When you see people shutting down, not reaching out, that's a closed system and that's when I'm really concerned. —Bonnie Peters, Family Support Center
SALT LAKE CITY — No one knows why Adam Lanza committed mass murder at a Connecticut elementary school late last week.
But for at least one Idaho mother, news of the gunshot slaying of 20 children and six faculty members stirred her deepest fears about her own 13-year-old son.
"Every time I hear about a mass shooting, I think about my son. And I wonder if someday, I'll be that mom," Liz Long wrote in a blog post titled "I am Adam Lanza's Mother."
The blog post went viral over the weekend, landed the former BYU student on national television and helped frame a debate about mental health in America, part of a conversation that also includes gun control as a nation mourns the deaths of 20 children and the six deceased adults who loved and taught them.
Liz Long said it is unclear what's wrong with her son, who she called "Michael" in the blog post.
"Autism spectrum, ADHD, oppositional defiant or intermediate explosive disorder have all been tossed around at various meetings with probation officers and social workers and counselors and teachers and school administrators. He's been on a slew of anti-psychotic and mood altering pharmaceuticals, a Russian novel of behavioral plans. Nothing seems to work."
And the mother frets aloud about not having any good choices for his care.
Mental health professionals in Utah Monday empathized with Long's family. But were uncomfortable drawing any conclusions about what drove Lanza to shoot and kill his mother, the elementary schoolchildren and six faculty members at Sandy Hook Elementary School in Newtown, Conn. on Friday morning
While some national reports have speculated about the possible role of mental illness, a marriage therapist who met with Adam Lanza's parents told Associated Press on Monday that the couple's son had been diagnosed with Asperger's syndrome.
The syndrome is an autism spectrum disorder "that begins very early in life and seems to be, by in large, a stable or lifelong trait," said Dr. William McMahon, chairman of the Department of Psychiatry in the University of Utah School of Medicine.
But that diagnosis does not explain why someone would commit an act of mass violence. In fact, there is no research-based data that links autism spectrum disorder to committing violence against others or one's self, McMahon said.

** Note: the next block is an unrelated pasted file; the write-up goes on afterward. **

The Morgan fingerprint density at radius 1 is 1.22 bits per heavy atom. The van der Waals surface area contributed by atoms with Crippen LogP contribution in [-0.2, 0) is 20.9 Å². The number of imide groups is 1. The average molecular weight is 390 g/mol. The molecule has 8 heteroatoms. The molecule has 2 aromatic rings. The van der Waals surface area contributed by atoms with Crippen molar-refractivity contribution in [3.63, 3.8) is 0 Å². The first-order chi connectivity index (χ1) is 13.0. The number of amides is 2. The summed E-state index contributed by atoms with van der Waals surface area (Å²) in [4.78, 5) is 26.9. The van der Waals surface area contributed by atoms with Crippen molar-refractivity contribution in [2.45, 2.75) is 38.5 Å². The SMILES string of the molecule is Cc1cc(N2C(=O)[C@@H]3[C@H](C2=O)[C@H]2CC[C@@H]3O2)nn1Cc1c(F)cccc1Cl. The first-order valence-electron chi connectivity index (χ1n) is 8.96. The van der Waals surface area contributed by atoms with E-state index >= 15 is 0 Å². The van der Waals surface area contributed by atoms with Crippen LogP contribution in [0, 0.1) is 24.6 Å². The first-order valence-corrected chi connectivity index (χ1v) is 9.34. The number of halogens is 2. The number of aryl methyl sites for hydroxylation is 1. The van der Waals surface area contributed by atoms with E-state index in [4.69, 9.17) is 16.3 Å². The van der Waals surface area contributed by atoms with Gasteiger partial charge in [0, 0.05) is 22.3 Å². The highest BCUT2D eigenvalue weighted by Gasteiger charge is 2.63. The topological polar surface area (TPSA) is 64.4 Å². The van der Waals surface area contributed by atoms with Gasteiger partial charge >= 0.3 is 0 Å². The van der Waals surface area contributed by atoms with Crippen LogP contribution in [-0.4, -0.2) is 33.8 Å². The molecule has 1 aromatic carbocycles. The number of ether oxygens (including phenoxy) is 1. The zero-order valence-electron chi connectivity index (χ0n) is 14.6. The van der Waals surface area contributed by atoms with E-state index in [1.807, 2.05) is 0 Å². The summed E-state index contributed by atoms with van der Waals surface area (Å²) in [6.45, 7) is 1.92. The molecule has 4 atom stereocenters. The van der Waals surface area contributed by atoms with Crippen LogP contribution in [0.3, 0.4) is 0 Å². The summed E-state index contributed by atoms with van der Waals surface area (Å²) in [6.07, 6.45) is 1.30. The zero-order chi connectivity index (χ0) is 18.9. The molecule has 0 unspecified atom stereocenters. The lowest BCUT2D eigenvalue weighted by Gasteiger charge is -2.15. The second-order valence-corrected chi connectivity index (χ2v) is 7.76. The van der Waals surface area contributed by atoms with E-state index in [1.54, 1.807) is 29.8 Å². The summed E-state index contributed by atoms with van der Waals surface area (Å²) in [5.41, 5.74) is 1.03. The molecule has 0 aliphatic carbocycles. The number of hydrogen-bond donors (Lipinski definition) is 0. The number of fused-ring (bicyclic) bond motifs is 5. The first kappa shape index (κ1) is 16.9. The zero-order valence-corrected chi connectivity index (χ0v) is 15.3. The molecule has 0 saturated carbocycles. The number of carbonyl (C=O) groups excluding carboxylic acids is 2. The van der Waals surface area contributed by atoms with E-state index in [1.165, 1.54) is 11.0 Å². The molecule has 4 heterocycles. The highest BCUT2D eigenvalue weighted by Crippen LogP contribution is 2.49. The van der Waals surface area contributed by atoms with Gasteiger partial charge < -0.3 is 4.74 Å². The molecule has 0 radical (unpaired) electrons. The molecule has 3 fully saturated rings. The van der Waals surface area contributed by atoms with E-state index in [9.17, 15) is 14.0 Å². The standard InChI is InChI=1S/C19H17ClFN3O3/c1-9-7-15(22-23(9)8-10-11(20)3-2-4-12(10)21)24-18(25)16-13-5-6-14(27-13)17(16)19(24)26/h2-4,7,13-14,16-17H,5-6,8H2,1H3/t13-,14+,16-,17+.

"Children with ASDs, of which Asperger's is one condition, are unlikely to initiate any aggression," McMahon said.
People with the disorder can become frustrated over their inability to communicate effectively and may resort to physical aggression, but people with ASDs are far more likely to be victims of crime than perpetrators, McMahon said. The same holds true for people with mental illness, he said.
Investigators do not yet have a full accounting of the shooter's personal and health history so it is difficult to speculate what led to Friday's events, he said.
"We need to understand this young man's story and we may never know because he's dead and so is his mother," McMahon said.
Dawn Armstrong, assistant director of Valley Mental Health's Carmen B. Pingree Center for Children with Autism, said news accounts of the Lanza home life suggest the shooter's mother, Nancy Lanza, "had a lot on her plate, a lot she was trying to take care of on her own."
While most parents are compassionate and want the best for their children, they cannot replicate the staffing ratios and structure of therapeutic programs at home, Armstrong said.
As children with ASD come into adolescence and age into young adulthood, deficits in social skills and peer relationships can become more problematic.
"Those on the higher end, they start to realize 'I'm a little different' and their peers are different than them. Sometimes they (the peers) are not kind."
In Utah, most children with ASDs are served in public schools. Enrollment at the Pingree Center is capped at 80 students and is designed for students with more severe behavioral issues, Armstrong said. Some children in public schools receive supplemental services from outside agencies or community resources such as the Utah Parent Center.
Bonnie Peters, executive director of the Family Support Center, said reports that Lanza was socially isolated raised red flags.
"When you see people shutting down, not reaching out, that's a closed system and that's when I'm really concerned," she said.
Unfortunately, many families with children with disabilities or mental illness find themselves on their own because of their inability or reticence to access services and stigma of mental illness and developmental disabilties, advocates said. Their children tend to have small social circles, which become smaller yet once they age out of school.
"We need to be cognizant of what is going on and try to be inclusive. That may very well be the word of the week, inclusion," Peters said.
For Liz Long, the struggle continues, only this time her voice is behing heard byond the walls of her home:
"I agree that something must be done. It’s time for a meaningful, nation-wide conversation about mental health. That’s the only way our nation can ever truly heal," she wrote.
"God help me. God help Michael. God help us all."
For help with a crisis, call the 24 hour University Neuropsychiatric Institute Crisis hotline at (801) 587-3000.
Assistance is also available at http://www.dsamh.utah.gov/crisis.htm
The Utah chapter of the National Alliance on Mental Illness, which can provide support to people with mental illness and their family members, can be reached at (801) 323-9900 or www.namiut.org